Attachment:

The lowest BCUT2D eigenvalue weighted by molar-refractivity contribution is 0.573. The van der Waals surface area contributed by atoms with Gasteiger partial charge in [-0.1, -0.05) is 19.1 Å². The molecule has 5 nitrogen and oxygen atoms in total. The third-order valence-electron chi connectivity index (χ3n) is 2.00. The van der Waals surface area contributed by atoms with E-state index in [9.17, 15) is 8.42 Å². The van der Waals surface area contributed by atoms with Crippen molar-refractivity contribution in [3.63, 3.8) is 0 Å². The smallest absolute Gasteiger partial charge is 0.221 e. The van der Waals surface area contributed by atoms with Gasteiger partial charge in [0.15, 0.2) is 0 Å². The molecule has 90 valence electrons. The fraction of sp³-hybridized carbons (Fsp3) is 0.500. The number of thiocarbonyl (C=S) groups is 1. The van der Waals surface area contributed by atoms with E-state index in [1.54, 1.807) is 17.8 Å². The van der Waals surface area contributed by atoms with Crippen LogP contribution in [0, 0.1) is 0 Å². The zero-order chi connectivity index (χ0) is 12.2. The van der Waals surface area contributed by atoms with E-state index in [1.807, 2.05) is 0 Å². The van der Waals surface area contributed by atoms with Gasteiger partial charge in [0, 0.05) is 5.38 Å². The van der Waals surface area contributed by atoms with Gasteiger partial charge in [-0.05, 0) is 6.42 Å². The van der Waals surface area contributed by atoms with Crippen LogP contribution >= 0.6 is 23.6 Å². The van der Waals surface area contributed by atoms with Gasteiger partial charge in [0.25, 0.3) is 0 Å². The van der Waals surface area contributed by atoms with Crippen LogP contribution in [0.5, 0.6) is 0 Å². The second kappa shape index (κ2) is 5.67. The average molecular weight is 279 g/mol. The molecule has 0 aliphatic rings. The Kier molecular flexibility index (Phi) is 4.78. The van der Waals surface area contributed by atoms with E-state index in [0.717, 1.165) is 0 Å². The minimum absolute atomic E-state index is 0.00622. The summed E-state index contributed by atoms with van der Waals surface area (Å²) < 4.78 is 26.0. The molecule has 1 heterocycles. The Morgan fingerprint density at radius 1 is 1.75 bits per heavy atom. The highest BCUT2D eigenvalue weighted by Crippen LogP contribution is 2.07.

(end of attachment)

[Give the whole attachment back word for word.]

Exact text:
The lowest BCUT2D eigenvalue weighted by molar-refractivity contribution is 0.573. The van der Waals surface area contributed by atoms with Gasteiger partial charge in [-0.1, -0.05) is 19.1 Å². The molecule has 5 nitrogen and oxygen atoms in total. The third-order valence-electron chi connectivity index (χ3n) is 2.00. The van der Waals surface area contributed by atoms with E-state index in [9.17, 15) is 8.42 Å². The van der Waals surface area contributed by atoms with Crippen molar-refractivity contribution in [3.63, 3.8) is 0 Å². The smallest absolute Gasteiger partial charge is 0.221 e. The van der Waals surface area contributed by atoms with Gasteiger partial charge in [0.15, 0.2) is 0 Å². The molecule has 90 valence electrons. The fraction of sp³-hybridized carbons (Fsp3) is 0.500. The number of thiocarbonyl (C=S) groups is 1. The van der Waals surface area contributed by atoms with E-state index in [1.54, 1.807) is 17.8 Å². The van der Waals surface area contributed by atoms with Crippen LogP contribution in [0, 0.1) is 0 Å². The zero-order chi connectivity index (χ0) is 12.2. The van der Waals surface area contributed by atoms with E-state index in [1.807, 2.05) is 0 Å². The van der Waals surface area contributed by atoms with Gasteiger partial charge in [0, 0.05) is 5.38 Å². The van der Waals surface area contributed by atoms with Gasteiger partial charge in [-0.05, 0) is 6.42 Å². The van der Waals surface area contributed by atoms with Crippen LogP contribution >= 0.6 is 23.6 Å². The van der Waals surface area contributed by atoms with Gasteiger partial charge in [0.25, 0.3) is 0 Å². The van der Waals surface area contributed by atoms with Crippen LogP contribution in [0.5, 0.6) is 0 Å². The second kappa shape index (κ2) is 5.67. The average molecular weight is 279 g/mol. The molecule has 0 aliphatic rings. The Kier molecular flexibility index (Phi) is 4.78. The van der Waals surface area contributed by atoms with E-state index in [0.717, 1.165) is 0 Å². The minimum absolute atomic E-state index is 0.00622. The summed E-state index contributed by atoms with van der Waals surface area (Å²) < 4.78 is 26.0. The molecule has 1 heterocycles. The Morgan fingerprint density at radius 1 is 1.75 bits per heavy atom. The highest BCUT2D eigenvalue weighted by Crippen LogP contribution is 2.07.